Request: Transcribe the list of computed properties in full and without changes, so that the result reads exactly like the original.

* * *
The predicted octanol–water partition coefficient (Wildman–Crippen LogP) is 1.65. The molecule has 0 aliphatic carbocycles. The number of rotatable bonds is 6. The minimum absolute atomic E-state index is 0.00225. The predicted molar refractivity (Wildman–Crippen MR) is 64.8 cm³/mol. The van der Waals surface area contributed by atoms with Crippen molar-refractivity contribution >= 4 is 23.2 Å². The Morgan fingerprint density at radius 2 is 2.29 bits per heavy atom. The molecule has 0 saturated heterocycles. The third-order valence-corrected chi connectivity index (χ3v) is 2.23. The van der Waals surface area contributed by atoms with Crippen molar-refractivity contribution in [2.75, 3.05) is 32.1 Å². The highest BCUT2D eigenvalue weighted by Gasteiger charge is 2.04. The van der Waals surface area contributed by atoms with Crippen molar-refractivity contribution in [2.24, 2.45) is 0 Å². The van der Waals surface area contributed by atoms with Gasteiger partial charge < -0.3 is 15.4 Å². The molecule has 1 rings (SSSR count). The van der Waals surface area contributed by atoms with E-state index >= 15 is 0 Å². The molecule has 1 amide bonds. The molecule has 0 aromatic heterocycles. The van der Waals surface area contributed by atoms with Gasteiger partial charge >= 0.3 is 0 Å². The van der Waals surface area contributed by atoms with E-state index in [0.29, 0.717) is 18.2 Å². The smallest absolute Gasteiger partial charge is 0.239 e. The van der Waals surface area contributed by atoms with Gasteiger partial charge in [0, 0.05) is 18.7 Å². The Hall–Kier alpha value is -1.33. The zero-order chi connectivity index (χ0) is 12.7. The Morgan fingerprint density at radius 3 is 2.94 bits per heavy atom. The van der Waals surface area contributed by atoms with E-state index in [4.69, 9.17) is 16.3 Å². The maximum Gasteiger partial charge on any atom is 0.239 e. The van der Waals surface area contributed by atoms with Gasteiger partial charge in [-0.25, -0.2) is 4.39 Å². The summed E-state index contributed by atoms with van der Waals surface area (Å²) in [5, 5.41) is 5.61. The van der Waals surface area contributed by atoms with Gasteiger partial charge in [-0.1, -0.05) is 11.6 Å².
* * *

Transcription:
The predicted octanol–water partition coefficient (Wildman–Crippen LogP) is 1.65. The molecule has 0 aliphatic carbocycles. The number of rotatable bonds is 6. The minimum absolute atomic E-state index is 0.00225. The predicted molar refractivity (Wildman–Crippen MR) is 64.8 cm³/mol. The van der Waals surface area contributed by atoms with Crippen molar-refractivity contribution >= 4 is 23.2 Å². The Morgan fingerprint density at radius 2 is 2.29 bits per heavy atom. The molecule has 0 saturated heterocycles. The third-order valence-corrected chi connectivity index (χ3v) is 2.23. The van der Waals surface area contributed by atoms with Crippen molar-refractivity contribution in [2.75, 3.05) is 32.1 Å². The highest BCUT2D eigenvalue weighted by Gasteiger charge is 2.04. The van der Waals surface area contributed by atoms with Crippen molar-refractivity contribution in [2.24, 2.45) is 0 Å². The van der Waals surface area contributed by atoms with Gasteiger partial charge < -0.3 is 15.4 Å². The molecule has 1 rings (SSSR count). The van der Waals surface area contributed by atoms with E-state index >= 15 is 0 Å². The molecule has 1 amide bonds. The molecule has 0 aromatic heterocycles. The van der Waals surface area contributed by atoms with Gasteiger partial charge >= 0.3 is 0 Å². The van der Waals surface area contributed by atoms with E-state index in [0.29, 0.717) is 18.2 Å². The smallest absolute Gasteiger partial charge is 0.239 e. The van der Waals surface area contributed by atoms with Gasteiger partial charge in [0, 0.05) is 18.7 Å². The Hall–Kier alpha value is -1.33. The zero-order chi connectivity index (χ0) is 12.7. The Morgan fingerprint density at radius 3 is 2.94 bits per heavy atom. The van der Waals surface area contributed by atoms with E-state index in [4.69, 9.17) is 16.3 Å². The maximum Gasteiger partial charge on any atom is 0.239 e. The van der Waals surface area contributed by atoms with Gasteiger partial charge in [-0.25, -0.2) is 4.39 Å². The summed E-state index contributed by atoms with van der Waals surface area (Å²) in [5, 5.41) is 5.61. The van der Waals surface area contributed by atoms with Gasteiger partial charge in [-0.1, -0.05) is 11.6 Å².